A weekend report said Trump was planning to eliminate the Deferred Action for Childhood Arrivals scheme that his predecessor implemented five years ago at the conclusion of a six-month waiting period
Activists asked Trump not to end DACA during a protest Monday outside the White House
Democratic lawmakers roundly complained that Trump’s termination of DACA was ‘cruel’ and ‘inhumane’ in the the lead up to DOJ’s announcement. They agreed, however, that it was time for Congress to use its legislative authority to preserve the program.
Organizing for Action, the group that grew out of the ashes of Obama’s presidential campaigns, also urged Congress on Tuesday to undo Trump’s actions.
‘Leader McConnell and Speaker Ryan clearly understand how cold-hearted and senseless it would be to tell 800,000 bright, young, law-abiding immigrants that they have no place here,’ , OFA Communications Director Jesse Lehrich said. ‘McConnell and Ryan know that these people represent the very best of America – that they deserve our compassion and our respect.’
Sen. Lindsey Graham, a leading Republican proponent of comprehensive immigration reform, pledged later at a bipartisan news conference with Illinois Sen. Dick Durbin to do just that.
‘You have done nothing wrong. You came here as children. You’ve contributed to society. You’ve passed criminal background checks. You’ve demonstrated your ability to be beneficial to the country now and in the future,’ he told Dreamers.
‘The only thing that stands between you and certainty in your life is the Congress. That cannot be that reassuring,’ he added. ‘So here’s the deal: The Congress is going to have to up its game.’
Former President Barack Obama chimed in only after Sanders had a chance to extrapolate on the current White House’s position.
He defied the administration’s claim that Trump ended DACA because of some legal argument.
‘Ultimately, this is about basic decency,’ he instead said. ‘This is about whether we are a people who kick hopeful young strivers out of America, or whether we treat them the way we’d want our own kids to be treated. It’s about who we are as a people – and who we want to be.’
The two-term Democrat created the program in 2012 without the input of Congress. It provides worker permits and deportation protection to approved applicants on a rolling, two-year basis with an indefinite number of renewals.
Republicans say that Obama overstepped his authority when he mandated that DHS turn a blind eye to undocumented immigrants who meet the DACA specifications.
GOP lawmakers eventually took him to court on the grounds that he had been veering too far into their lane.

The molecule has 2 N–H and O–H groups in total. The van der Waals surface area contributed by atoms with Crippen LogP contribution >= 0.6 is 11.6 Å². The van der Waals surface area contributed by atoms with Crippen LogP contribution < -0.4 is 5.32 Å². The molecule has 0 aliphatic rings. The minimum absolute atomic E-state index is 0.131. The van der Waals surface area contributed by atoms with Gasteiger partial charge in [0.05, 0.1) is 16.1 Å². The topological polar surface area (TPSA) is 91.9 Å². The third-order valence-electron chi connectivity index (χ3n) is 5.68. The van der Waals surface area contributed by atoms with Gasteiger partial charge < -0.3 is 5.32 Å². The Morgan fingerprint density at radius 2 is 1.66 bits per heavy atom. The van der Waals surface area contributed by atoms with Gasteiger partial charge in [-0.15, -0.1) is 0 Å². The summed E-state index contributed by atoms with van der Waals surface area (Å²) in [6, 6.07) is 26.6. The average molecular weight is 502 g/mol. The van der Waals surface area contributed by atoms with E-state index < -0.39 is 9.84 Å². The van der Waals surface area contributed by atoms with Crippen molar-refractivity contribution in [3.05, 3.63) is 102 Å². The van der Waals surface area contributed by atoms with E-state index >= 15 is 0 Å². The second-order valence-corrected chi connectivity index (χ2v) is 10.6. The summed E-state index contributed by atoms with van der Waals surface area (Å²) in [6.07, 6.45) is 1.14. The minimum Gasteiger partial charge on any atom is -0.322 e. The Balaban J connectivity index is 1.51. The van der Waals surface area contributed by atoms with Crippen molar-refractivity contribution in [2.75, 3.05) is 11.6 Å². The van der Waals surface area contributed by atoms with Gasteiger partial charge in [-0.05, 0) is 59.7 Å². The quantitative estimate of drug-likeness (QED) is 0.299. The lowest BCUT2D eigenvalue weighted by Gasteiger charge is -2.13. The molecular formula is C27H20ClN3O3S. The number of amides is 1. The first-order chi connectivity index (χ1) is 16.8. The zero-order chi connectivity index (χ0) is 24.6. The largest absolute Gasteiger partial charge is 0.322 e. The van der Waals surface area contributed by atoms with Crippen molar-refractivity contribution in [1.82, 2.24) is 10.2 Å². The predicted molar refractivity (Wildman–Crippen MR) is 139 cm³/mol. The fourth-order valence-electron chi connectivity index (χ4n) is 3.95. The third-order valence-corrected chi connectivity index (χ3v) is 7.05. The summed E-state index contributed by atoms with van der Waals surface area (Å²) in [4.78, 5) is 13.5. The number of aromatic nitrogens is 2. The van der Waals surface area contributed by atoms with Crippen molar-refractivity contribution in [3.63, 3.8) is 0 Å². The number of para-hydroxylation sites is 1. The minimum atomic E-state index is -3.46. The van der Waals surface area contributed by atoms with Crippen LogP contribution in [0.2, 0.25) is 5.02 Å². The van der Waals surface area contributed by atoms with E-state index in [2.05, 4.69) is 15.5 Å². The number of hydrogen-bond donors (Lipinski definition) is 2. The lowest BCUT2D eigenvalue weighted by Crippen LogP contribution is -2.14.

The White House said Friday that Trump would finalize his position on DACA today. It ultimately left Sessions, a staunch opponent of illegal immigration reform when he was in the Senate, to be the face of the polarizing announcement.
The action puts DOJ in compliance with a deadline thrust upon the administration by conservative attorneys general promising to sue the administration as a means of bringing about DACA’s end.
A group of 10 states, led by Texas AG Ken Paxton, sent a letter to DOJ the last week in June announcing their plans to sue the federal government unless Trump rescinded the executive order Obama used to create the program by Sept. 5.
Tropical Storm Harvey did nothing to slow Paxton down. He affirmed last week that his cadre of state attorneys general would take legal action today unless Trump did what they were asking.
Sessions cited ‘imminent litigation’ in his statement to the press this morning, as did Trump.
PRESIDENT TRUMP’S STATEMENT ON DACA
As President, my highest duty is to defend the American people and the Constitution of the United States of America. At the same time, I do not favor punishing children, most of whom are now adults, for the actions of their parents. But we must also recognize that we are nation of opportunity because we are a nation of laws.
The legislative branch, not the executive branch, writes these laws – this is the bedrock of our Constitutional system, which I took a solemn oath to preserve, protect, and defend.
In June of 2012, President Obama bypassed Congress to give work permits, social security numbers, and federal benefits to approximately 800,000 illegal immigrants currently between the ages of 15 and 36. The typical recipients of this executive amnesty, known as DACA, are in their twenties. Legislation offering these same benefits had been introduced in Congress on numerous occasions and rejected each time.